The third stage is called ‘long-term memory’ (LTM), which is practically limitless.  The brain can hold gazillions of separate bits of information.  The longer you think about something, the longer it stays in STM and the greater its chances of moving to LTM.

    Here are some ways to test and strengthen your child’s memory abilities:

    • Do this with your child – you can help! Try to draw from memory as many details as possible of what is on each side of a R5 coin (or any other common coin).  Most people can only recall a few of the coin’s features, even though we handle coins nearly every day.  Their details are not significant enough for us to commit them to memory.
    • Fill a tray with ten to twenty small, common, related items – for example, kitchen utensils, assorted pieces of stationery or hardware. Show the tray to your child for one minute, then put it out of sight. Ask your child how many items she can recall. Most people don’t do very well with this activity but with practice and a few tricks (encourage the child to find her own ways of remembering the items), memory can be improved.
    • Teach your child the ‘Method of Loci’, a way to commit a list of unrelated items to memory. Give your child a list of items to remember, e.g. glass, broom, book, etc. Basically, you link the items you want to remember with familiar locations, following a predetermined order (such as clockwise).  For example: Imagine each items on a list as being in a particular spot within a room. The glass is on the shelf as you enter the room, the broom stands next to the shelf, the book is on the tv, and so on. Mentally take a trip around the room to visit each item.  Once you’ve explained the Method of Loci, give your child different lists of unrelated household items to commit to memory each day.
    • Teach your child how to make associations. For example, when you meet a new person and want to remember his or her name, think up something funny or bizarre to associate with it.  Say your son wants to remember the name of his new soccer coach, Mr Ruder. He might make the association with the phrase, “He’s ruder than the old coach.”  Practice by introducing yourself to your child using different names.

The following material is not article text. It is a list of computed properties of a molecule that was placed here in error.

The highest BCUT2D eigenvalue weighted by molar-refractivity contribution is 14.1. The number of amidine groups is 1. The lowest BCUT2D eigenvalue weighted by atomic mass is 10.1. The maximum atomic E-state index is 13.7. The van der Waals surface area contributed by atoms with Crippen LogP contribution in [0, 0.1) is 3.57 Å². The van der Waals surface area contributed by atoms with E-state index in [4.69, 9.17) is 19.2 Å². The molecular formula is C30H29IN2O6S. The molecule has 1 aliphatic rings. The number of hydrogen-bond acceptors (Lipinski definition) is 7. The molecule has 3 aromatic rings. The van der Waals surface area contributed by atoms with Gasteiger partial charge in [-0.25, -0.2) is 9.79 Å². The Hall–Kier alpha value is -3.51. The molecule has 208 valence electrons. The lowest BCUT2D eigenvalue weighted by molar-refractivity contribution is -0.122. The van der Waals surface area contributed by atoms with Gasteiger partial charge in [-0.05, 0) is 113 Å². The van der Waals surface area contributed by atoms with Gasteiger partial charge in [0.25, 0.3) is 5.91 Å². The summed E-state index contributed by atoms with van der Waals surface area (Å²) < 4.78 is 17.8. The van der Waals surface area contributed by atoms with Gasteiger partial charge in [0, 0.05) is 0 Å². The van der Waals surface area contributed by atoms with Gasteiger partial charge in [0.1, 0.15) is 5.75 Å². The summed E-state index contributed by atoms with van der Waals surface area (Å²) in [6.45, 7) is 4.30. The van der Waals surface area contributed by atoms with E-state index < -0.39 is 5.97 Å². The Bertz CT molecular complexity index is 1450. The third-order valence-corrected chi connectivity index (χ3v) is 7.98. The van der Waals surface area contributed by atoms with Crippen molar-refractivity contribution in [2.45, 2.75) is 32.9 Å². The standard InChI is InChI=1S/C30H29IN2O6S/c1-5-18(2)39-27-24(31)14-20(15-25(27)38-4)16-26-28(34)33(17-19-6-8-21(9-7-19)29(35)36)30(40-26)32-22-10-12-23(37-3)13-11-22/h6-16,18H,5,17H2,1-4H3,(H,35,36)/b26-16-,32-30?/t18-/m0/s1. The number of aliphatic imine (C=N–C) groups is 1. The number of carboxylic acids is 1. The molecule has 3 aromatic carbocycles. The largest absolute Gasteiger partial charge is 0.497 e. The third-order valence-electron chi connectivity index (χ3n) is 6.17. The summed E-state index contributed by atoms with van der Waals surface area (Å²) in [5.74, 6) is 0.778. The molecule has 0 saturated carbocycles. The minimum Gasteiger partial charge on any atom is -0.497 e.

• Practice making use of mnemonics (from the Greek ‘mneme’, meaning to remember). This technique helps you to remember things better usually by forming a strong association. It could be anything from a rhyme (e.g. ‘Thirty days hath September ….’) to a strong visual image to putting a rubber band on your wrist.
    • Tell your child about ‘déjà vu’. This is the feeling we all get sometimes that we’ve been in a particular place or situation before, even though we know that’s impossible. Scientists don’t know for sure thy this is such a common experience, but several theories have been suggested. Perhaps a situation feels familiar because it triggers memories of an experience that evoked similar feelings. Or maybe it has something to do with a slight lag time between the processing mechanisms of two parts of the brain.  Has your child every experienced ‘déjà vu’?
  • Your memory and how it works

    This post contains an extract from Dr Don Blackerby’s ‘Rediscover the joy of learning’.

    Dr Blackerby has a Neuro-Linguistic Programming background and works largely with children presenting with ADHD symptoms and other learning problems. 

    If you find yourself working with or helping children with learning difficulties, it is sometimes rewarding for you and them to intersperse the ILT programme with some useful learning strategies. If you like the extract given below, you might be interested in reading the rest of his book.  Shirley has personally shared the spelling strategy with many children, and with great success!  It is fun to see them succeed and show a spurt of confidence and self-esteem.